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Orchard Construction bosses fined after glazier broke leg on site in Tunbridge Wells

A father and son have been fined after a glazier fell through faulty scaffolding and broke his leg.

Paul Mackmin required extensive surgery after the incident in St James' Road in Tunbridge Wells in December 2018.

St James' Road in Tunbridge Wells
St James' Road in Tunbridge Wells

Operations manager Martin Hayes and contracts manager Tim Hayes both admitted a breach of Health And Safety at Work Act at Maidstone Crown Court.

The incident happened while their company, Orchard Construction, was working on an extension to a period house.

Prosecutor Alex Stein told how scaffolding had been erected to enable glaziers to put three panels in place.

But the company, of The Old Post Office in Queen Street, Sandhurst, had failed to remedy "serious defects" in the scaffolding construction.

The company had also failed to "properly" induct sub-contractors and failed to "plan, manage and monitor" the work.

"The defects they left behind were obvious to anyone who had inspected the scaffold..."

The Hayes now have 18 months to pay the total of £4,866 fines and £15,000 court court costs.

Mr Stein told how glazing subcontractor Mr Mackmin fell over two metres from the first floor of the scaffolding after stepping on a piece of plywood, being used as a bridge over a half metre gap.

Mr Mackmin suffered serious leg injuries needing extensive surgery in hospitals in Kent and London where he was kept for two weeks.

The prosecutor said the scaffolding had a lack of edging boards and guard rails around both the outer and inner perimeters.

The judge, Recorder Ed Burge QC told them: "I accept you were not responsible for the design and the building of the scaffold and you had used the services of a professional scaffolder.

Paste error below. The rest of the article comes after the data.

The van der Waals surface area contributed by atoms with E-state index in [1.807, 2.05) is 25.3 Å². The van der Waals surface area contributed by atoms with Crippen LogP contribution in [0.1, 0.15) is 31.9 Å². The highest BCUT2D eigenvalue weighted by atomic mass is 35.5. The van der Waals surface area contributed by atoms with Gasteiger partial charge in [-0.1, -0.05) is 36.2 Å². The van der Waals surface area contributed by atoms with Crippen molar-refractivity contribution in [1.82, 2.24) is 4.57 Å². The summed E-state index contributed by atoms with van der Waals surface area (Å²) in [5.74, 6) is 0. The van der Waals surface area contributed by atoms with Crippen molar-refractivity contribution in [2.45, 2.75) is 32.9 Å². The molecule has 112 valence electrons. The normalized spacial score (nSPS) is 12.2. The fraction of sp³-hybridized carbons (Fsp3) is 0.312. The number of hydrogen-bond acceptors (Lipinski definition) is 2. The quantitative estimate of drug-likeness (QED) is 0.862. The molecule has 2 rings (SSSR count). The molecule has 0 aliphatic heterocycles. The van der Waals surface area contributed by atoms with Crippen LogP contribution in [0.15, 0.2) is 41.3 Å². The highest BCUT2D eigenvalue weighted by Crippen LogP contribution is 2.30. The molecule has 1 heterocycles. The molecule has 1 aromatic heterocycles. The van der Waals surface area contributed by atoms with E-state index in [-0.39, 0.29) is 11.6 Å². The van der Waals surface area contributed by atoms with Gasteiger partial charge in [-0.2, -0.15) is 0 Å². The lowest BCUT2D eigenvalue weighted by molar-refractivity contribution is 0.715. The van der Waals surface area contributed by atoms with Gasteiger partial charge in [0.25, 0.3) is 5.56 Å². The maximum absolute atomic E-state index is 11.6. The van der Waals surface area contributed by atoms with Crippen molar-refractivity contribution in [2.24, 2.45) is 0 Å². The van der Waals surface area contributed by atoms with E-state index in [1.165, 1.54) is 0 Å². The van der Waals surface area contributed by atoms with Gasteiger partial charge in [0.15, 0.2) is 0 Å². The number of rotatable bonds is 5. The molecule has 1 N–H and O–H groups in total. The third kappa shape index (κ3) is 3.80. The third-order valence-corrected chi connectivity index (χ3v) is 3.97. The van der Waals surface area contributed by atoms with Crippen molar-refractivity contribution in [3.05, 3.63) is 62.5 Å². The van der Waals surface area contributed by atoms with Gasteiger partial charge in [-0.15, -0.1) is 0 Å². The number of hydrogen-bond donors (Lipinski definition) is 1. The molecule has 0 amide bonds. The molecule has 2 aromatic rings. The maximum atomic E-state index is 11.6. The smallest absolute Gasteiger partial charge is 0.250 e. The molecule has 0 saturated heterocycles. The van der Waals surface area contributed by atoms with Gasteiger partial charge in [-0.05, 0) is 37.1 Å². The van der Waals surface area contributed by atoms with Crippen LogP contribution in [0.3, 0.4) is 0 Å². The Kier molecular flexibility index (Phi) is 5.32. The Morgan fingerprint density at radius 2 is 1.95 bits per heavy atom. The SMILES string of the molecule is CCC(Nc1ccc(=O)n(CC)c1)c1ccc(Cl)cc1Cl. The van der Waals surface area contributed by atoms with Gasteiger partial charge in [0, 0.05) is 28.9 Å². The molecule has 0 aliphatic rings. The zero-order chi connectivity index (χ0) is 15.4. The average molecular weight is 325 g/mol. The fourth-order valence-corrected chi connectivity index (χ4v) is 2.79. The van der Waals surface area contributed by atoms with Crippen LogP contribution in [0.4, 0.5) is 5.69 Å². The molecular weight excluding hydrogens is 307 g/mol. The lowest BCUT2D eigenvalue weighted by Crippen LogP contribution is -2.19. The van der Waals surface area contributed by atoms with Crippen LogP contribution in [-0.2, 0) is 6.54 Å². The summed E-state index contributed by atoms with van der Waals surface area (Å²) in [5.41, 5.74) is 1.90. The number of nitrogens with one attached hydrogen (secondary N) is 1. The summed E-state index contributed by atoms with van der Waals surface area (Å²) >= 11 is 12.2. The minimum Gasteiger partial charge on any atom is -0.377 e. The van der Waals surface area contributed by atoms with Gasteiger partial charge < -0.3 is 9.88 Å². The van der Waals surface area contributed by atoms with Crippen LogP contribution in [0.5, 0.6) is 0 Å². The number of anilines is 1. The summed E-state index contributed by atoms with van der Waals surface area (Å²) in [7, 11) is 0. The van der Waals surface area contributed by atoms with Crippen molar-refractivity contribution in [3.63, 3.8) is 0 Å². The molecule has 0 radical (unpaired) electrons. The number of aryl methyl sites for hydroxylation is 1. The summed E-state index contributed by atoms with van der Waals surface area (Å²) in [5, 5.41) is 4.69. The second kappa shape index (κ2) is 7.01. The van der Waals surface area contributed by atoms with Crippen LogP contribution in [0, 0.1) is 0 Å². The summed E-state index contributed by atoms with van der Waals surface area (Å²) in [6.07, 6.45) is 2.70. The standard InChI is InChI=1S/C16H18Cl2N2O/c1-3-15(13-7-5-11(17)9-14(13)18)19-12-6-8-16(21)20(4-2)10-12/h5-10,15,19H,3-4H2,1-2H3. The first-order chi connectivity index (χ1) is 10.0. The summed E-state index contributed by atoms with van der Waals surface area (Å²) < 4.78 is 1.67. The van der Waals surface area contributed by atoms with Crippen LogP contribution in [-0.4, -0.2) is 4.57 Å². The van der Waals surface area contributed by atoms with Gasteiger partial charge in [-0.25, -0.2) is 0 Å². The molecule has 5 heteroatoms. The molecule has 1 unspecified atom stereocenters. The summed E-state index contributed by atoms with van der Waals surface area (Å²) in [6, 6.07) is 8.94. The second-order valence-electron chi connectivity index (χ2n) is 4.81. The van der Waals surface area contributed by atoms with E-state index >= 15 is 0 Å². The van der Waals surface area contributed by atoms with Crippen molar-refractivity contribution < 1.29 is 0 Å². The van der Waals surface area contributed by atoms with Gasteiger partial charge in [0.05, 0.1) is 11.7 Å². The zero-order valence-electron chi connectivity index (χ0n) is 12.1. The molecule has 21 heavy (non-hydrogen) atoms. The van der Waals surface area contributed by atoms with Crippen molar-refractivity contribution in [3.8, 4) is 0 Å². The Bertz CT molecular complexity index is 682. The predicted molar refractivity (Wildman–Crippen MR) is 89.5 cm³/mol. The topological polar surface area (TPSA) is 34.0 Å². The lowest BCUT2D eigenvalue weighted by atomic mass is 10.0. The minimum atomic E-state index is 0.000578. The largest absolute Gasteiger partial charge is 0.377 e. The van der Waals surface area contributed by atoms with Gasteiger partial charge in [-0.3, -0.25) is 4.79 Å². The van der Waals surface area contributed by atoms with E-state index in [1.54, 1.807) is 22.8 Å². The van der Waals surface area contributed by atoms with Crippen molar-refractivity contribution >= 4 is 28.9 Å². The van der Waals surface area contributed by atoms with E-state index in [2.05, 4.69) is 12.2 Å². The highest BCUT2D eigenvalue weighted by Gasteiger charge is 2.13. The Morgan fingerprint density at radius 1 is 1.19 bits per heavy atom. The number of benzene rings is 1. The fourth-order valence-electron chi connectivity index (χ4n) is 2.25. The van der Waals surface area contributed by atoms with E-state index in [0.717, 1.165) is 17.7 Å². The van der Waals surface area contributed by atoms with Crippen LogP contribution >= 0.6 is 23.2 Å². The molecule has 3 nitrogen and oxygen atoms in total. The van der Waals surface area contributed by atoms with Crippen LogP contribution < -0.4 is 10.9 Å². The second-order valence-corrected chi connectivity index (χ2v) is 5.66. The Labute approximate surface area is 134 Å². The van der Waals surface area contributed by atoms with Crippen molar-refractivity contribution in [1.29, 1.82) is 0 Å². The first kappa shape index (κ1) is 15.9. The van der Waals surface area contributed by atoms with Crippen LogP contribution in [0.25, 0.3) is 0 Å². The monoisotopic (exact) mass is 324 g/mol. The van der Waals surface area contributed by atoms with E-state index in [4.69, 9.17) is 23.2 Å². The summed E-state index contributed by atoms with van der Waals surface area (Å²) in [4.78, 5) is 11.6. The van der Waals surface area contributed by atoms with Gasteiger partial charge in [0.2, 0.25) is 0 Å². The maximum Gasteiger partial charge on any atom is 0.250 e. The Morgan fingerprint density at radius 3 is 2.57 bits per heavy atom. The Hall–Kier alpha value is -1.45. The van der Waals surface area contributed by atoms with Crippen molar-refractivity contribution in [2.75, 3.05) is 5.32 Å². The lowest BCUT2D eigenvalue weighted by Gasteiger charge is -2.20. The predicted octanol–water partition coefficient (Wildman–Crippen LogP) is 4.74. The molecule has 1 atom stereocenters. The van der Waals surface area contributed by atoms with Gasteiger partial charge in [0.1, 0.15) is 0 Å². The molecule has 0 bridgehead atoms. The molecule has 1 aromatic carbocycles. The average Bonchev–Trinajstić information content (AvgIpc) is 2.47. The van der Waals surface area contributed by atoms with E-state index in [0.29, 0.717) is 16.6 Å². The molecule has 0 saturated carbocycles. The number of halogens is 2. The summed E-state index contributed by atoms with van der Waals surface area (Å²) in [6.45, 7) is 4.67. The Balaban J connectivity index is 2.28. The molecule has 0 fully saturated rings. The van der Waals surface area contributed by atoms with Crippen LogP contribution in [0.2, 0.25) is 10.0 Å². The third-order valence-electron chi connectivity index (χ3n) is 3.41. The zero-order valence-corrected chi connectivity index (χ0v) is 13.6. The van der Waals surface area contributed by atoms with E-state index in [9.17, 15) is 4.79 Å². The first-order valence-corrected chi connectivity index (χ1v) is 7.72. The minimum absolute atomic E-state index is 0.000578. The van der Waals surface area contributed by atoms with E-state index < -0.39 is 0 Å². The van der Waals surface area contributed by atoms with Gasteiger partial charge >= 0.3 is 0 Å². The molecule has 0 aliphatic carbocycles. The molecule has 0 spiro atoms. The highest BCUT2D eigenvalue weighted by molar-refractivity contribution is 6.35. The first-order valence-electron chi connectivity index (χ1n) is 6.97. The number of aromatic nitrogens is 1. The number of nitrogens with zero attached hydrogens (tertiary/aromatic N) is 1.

Maidstone Crown Court
Maidstone Crown Court

"I accept that this business significantly let you down by the quality of their work."

"However, the defects they left behind were obvious to anyone who had inspected the scaffold.

"It was your responsibility to ensure the defects were identified and remedied before allowing anyone to use it. These defects existed for at least three weeks before the accident."

Under Health and Safety rules the firm was required to carry out a weekly inspection of the scaffolding and the faults which could lead to death if a person had fallen onto concrete.

The case had taken many years to get to court after a third member of the family had been charged for breaching Health And Safety rules - but this was dropped prior to coming to trial.

Martin Hayes was fined £2,066 and he now faces a 40 day jail sentence if he fails to pay.

Tim Hayes was fined £2,800 and the judge said he would serve 50 days if he fails to pay.

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